Most CSOs today will tell you, the concept of Zero Trust is an important cornerstone of their data security strategies. In the last few years, the idea has gained popularity – for good reason. With the number of data records being stolen each year now numbering in the billions, it’s time to re-evaluate our approach. There are important benefits to Zero Trust – starting with the baseline assumption that flips conventional wisdom on its head and demands continuous authentication before access to data is ever granted, with each and every step.

Historically, we’ve put networks, devices, data, apps and users in a ‘trust’ relationship. For example: this is Sarah’s machine. It runs these apps and she and the machine has access to this data. In this environment, these relationships are trusted, with little verification after it’s first granted. That automatic trust is often where cyber criminals find their way to their prize.

Read our tutorial: What You Need to Know About Zero Trust

So rather than assume trust, consider it a vulnerability.

Trust is a Vulnerability

With a mass exodus from corporate data centers to cloud-based everything, network perimeters are all but extinct. Countless mobile devices, reliance on a distributed workforce and other remote work trends have widened the threat landscape and pushed traditional security approaches to their breaking point.

The idea of not trusting all of those exploited apps, missing devices and unsuspecting users makes a lot of sense. Continuous verification helps keep the bad guys out certainly, and it brings 3 additional benefits to the organizations who employ it:

  1. Improved Intelligence: When you’re continually authenticating identity and access, these ‘security checkpoints’ produce valuable intelligence for security teams. Far beyond a log of who is doing what, these events also establish regular connections with IT and provide administrator insight into how well the security tools are working.
  2. Faster Containment: Zero trust is often bundled with an architectural shift toward segmentation. With partitions in place, containment is easier and faster because you’re able to ‘trap’ threats within an individual segment and foreclose the opportunity for the threat to advance.
  3. Better Performance: With fewer hosts and endpoints within each segment, system traffic is more easily modulated from one segment to the next. By segmenting, you use fewer resources and those resources are less likely to be overwhelmed.

 

Zero Trust Starts with Asset Intelligence

The foundation to Zero Trust is Asset Intelligence. Without knowledge of your data, devices, users, and apps, there’s no way to know what needs verifying. Absolute is embedded in your device’s firmware at the factory. This digital tether creates an unbreakable grip on every device and streams asset intelligence into a single cloud-based console – giving you absolute visibility, control and resilience.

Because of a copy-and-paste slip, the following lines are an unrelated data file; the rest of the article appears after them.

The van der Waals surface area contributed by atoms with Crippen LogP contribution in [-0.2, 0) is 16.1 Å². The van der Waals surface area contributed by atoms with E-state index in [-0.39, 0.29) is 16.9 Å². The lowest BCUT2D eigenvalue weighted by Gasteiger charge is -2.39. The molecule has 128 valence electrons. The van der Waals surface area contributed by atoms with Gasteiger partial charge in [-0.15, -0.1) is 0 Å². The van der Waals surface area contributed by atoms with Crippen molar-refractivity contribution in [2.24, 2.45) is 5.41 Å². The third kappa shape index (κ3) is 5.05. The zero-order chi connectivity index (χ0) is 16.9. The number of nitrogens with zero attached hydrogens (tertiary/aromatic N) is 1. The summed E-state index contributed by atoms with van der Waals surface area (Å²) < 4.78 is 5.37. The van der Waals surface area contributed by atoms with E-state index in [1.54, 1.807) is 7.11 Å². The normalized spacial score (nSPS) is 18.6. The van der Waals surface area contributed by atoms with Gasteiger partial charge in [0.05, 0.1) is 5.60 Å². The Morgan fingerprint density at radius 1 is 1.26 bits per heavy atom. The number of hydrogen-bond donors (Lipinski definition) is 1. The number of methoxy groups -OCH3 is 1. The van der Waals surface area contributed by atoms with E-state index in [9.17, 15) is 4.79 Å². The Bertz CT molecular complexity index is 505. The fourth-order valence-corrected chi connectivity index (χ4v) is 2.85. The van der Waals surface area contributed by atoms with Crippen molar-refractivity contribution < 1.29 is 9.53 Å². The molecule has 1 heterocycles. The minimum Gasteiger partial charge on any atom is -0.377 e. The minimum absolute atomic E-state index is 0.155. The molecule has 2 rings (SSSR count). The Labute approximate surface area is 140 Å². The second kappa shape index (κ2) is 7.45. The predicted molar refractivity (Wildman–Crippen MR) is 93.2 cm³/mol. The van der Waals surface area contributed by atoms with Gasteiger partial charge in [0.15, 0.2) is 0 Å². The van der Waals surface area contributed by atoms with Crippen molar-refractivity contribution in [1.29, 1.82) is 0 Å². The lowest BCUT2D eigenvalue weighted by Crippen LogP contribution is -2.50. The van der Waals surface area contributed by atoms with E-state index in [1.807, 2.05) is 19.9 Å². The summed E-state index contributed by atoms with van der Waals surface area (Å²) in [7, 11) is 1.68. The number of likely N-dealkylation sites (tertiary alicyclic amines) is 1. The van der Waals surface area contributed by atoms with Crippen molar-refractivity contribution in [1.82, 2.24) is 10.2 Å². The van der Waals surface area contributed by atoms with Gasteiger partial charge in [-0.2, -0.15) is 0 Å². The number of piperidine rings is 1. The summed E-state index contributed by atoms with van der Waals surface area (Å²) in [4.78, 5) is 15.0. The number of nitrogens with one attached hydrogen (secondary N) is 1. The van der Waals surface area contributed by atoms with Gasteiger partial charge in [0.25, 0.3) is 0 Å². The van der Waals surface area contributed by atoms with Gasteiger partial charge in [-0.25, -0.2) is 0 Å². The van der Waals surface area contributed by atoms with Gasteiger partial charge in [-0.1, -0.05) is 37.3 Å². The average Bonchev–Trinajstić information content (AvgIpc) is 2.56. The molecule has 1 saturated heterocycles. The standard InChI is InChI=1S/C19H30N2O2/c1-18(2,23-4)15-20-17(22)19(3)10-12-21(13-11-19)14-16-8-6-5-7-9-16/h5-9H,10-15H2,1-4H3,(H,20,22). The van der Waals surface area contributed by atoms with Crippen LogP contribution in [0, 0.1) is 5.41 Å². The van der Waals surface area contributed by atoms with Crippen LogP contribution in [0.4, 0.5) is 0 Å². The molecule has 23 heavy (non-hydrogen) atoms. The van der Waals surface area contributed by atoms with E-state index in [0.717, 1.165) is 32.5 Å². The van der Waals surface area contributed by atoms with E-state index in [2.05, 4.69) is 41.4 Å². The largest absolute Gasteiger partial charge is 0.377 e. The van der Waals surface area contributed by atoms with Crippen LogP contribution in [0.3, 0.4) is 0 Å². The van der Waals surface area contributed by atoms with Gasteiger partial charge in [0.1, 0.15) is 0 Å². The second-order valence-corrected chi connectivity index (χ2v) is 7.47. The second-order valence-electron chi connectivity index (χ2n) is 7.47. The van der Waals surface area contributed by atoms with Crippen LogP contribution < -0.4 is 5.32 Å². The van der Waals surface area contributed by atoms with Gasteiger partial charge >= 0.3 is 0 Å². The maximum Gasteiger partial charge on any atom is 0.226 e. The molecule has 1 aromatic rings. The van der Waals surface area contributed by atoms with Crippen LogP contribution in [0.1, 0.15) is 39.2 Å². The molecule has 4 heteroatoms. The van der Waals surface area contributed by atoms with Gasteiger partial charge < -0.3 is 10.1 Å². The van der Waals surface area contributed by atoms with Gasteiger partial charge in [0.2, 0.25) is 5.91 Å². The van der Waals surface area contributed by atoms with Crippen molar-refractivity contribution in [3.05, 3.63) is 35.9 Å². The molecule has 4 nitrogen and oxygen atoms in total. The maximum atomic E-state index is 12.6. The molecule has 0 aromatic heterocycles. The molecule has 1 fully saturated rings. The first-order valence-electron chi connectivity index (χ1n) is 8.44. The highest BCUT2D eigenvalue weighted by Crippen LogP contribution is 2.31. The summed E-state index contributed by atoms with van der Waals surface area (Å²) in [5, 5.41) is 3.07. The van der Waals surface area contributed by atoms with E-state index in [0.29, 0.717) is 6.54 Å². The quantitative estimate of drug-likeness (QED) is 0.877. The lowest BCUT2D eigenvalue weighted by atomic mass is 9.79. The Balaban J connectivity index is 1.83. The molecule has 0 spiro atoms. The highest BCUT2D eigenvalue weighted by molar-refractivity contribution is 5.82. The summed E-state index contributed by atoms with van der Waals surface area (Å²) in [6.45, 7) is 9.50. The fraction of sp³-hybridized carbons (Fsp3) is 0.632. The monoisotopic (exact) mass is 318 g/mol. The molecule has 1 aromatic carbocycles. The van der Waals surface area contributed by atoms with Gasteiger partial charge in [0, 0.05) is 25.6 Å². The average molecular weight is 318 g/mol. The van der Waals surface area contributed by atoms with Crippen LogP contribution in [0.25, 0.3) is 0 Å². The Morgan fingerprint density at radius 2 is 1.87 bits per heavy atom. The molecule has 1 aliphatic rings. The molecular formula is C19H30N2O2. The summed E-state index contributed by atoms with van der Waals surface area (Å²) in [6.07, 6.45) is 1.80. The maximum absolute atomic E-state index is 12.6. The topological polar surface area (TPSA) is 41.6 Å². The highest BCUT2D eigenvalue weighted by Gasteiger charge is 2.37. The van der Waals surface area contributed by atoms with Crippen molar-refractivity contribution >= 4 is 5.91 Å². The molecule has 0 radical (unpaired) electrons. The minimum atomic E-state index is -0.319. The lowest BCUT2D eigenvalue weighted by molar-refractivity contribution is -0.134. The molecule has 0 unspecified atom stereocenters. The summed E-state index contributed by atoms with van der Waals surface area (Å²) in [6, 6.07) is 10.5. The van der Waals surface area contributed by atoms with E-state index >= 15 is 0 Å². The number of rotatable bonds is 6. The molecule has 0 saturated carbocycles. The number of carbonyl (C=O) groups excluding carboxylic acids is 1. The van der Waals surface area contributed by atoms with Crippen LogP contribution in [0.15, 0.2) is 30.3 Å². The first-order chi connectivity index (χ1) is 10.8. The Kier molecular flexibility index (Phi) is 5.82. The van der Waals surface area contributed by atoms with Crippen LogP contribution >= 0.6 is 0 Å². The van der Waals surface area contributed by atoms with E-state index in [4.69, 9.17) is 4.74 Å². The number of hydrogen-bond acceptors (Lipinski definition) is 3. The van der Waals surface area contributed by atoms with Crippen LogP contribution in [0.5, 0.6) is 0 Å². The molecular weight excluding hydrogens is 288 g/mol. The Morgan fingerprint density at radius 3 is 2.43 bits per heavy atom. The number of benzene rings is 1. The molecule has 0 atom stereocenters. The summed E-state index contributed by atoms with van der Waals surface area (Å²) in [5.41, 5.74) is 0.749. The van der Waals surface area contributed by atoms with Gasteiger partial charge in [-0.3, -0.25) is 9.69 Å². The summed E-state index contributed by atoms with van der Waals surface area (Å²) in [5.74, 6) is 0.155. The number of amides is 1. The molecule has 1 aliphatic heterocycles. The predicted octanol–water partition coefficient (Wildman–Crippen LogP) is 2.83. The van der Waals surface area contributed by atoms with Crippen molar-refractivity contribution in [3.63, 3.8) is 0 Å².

If you would like more information on Zero Trust, watch the next episode of our Cybersecurity Insights video below. And while you’re at it, watch and subscribe to our full Cybersecurity Insights video series on YouTube.

Video Transcript:

Imagine walking through an airport and having to validate your trustworthiness with every stride. That’s zero trust!

But trust has to be earned, verified. And that’s where things get tricky.

For decades, we put networks, devices, data, apps, and users into a ‘trust’ relationship, but without much verification. Introduced by John Kindervag, in 2010…zero trust has become a touchstone for those who demand cyber resilience and persistent security.

You know the mantra ‘trust is a vulnerability’? Well, it comes with three benefits:

  1. Improved Intelligence
  2. Faster Containment, and…
  3. Better Performance

First, zero trust gives IT and security teams the INTELLIGENCE they need by monitoring how access is granted (or denied)…in every pocket of the environment.

With more ‘security checkpoints’ comes validation events, when you have more validation events, you get better models for how security controls are working.

Second…faster CONTAINMENT. Zero trust is often bundled with an architectural shift toward segmentation.

With partitions, containment is easier and faster because we’re able to ‘trap’ threats within an individual segment and foreclose the opportunity for the threat to advance.

And 3: Better PERFORMANCE

With fewer hosts and endpoints per segment, system traffic is more easily modulated from one segment to the next. By segmenting, we use fewer resources and those resources are less likely to be overwhelmed – giving us ‘better performance’.

Asset INTELLIGENCE is the foundation of zero trust; without knowledge of data, devices, users, and apps, there’s no way to know what needs verifying.

If PERSISTENT security is the goal, zero trust is one of the most effective ways to get there.

Trust IS a vulnerability, get rid of it! And enjoy cyber RESILIENCE.

Remember to like, subscribe, and share (oh, and comments below are always a good way to keep the conversation going). I’ll see you next time!